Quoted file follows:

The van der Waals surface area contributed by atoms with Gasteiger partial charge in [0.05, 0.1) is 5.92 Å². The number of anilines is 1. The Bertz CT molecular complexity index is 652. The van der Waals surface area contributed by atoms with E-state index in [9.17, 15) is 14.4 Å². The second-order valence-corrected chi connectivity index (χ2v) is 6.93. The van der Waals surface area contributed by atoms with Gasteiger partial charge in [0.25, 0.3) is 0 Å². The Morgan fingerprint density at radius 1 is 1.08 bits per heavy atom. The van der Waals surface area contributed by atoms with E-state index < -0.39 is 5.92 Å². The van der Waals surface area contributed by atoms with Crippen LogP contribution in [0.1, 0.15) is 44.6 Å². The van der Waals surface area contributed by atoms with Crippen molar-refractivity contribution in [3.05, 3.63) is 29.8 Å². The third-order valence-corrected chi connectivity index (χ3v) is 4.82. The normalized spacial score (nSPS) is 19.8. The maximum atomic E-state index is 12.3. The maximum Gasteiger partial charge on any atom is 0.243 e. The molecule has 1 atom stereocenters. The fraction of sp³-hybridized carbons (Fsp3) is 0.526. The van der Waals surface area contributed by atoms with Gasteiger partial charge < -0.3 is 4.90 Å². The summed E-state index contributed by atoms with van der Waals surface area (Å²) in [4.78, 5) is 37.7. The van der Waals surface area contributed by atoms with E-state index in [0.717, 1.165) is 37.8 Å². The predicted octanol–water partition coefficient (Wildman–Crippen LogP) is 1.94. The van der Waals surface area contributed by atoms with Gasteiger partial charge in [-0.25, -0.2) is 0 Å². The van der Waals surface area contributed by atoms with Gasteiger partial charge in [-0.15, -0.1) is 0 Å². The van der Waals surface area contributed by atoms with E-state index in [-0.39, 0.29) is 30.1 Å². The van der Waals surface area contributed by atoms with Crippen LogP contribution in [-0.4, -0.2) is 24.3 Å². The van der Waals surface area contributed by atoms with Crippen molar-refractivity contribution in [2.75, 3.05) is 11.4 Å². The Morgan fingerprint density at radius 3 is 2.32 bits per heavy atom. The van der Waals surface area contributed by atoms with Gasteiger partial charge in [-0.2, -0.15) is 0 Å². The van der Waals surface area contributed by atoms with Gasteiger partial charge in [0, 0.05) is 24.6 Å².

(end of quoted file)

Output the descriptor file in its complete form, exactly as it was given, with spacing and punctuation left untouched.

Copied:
The van der Waals surface area contributed by atoms with Gasteiger partial charge in [0.05, 0.1) is 5.92 Å². The number of anilines is 1. The Bertz CT molecular complexity index is 652. The van der Waals surface area contributed by atoms with E-state index in [9.17, 15) is 14.4 Å². The second-order valence-corrected chi connectivity index (χ2v) is 6.93. The van der Waals surface area contributed by atoms with Gasteiger partial charge in [0.25, 0.3) is 0 Å². The Morgan fingerprint density at radius 1 is 1.08 bits per heavy atom. The van der Waals surface area contributed by atoms with E-state index < -0.39 is 5.92 Å². The van der Waals surface area contributed by atoms with Crippen LogP contribution in [0.1, 0.15) is 44.6 Å². The van der Waals surface area contributed by atoms with Crippen molar-refractivity contribution in [3.05, 3.63) is 29.8 Å². The third-order valence-corrected chi connectivity index (χ3v) is 4.82. The normalized spacial score (nSPS) is 19.8. The maximum atomic E-state index is 12.3. The maximum Gasteiger partial charge on any atom is 0.243 e. The molecule has 1 atom stereocenters. The fraction of sp³-hybridized carbons (Fsp3) is 0.526. The van der Waals surface area contributed by atoms with Gasteiger partial charge < -0.3 is 4.90 Å². The summed E-state index contributed by atoms with van der Waals surface area (Å²) in [4.78, 5) is 37.7. The van der Waals surface area contributed by atoms with E-state index in [0.717, 1.165) is 37.8 Å². The predicted octanol–water partition coefficient (Wildman–Crippen LogP) is 1.94. The van der Waals surface area contributed by atoms with Gasteiger partial charge in [-0.25, -0.2) is 0 Å². The van der Waals surface area contributed by atoms with Gasteiger partial charge in [-0.15, -0.1) is 0 Å². The van der Waals surface area contributed by atoms with E-state index in [-0.39, 0.29) is 30.1 Å². The van der Waals surface area contributed by atoms with Crippen LogP contribution in [-0.4, -0.2) is 24.3 Å². The van der Waals surface area contributed by atoms with Crippen molar-refractivity contribution in [2.75, 3.05) is 11.4 Å². The Morgan fingerprint density at radius 3 is 2.32 bits per heavy atom. The van der Waals surface area contributed by atoms with Gasteiger partial charge in [-0.2, -0.15) is 0 Å². The van der Waals surface area contributed by atoms with Gasteiger partial charge in [0, 0.05) is 24.6 Å².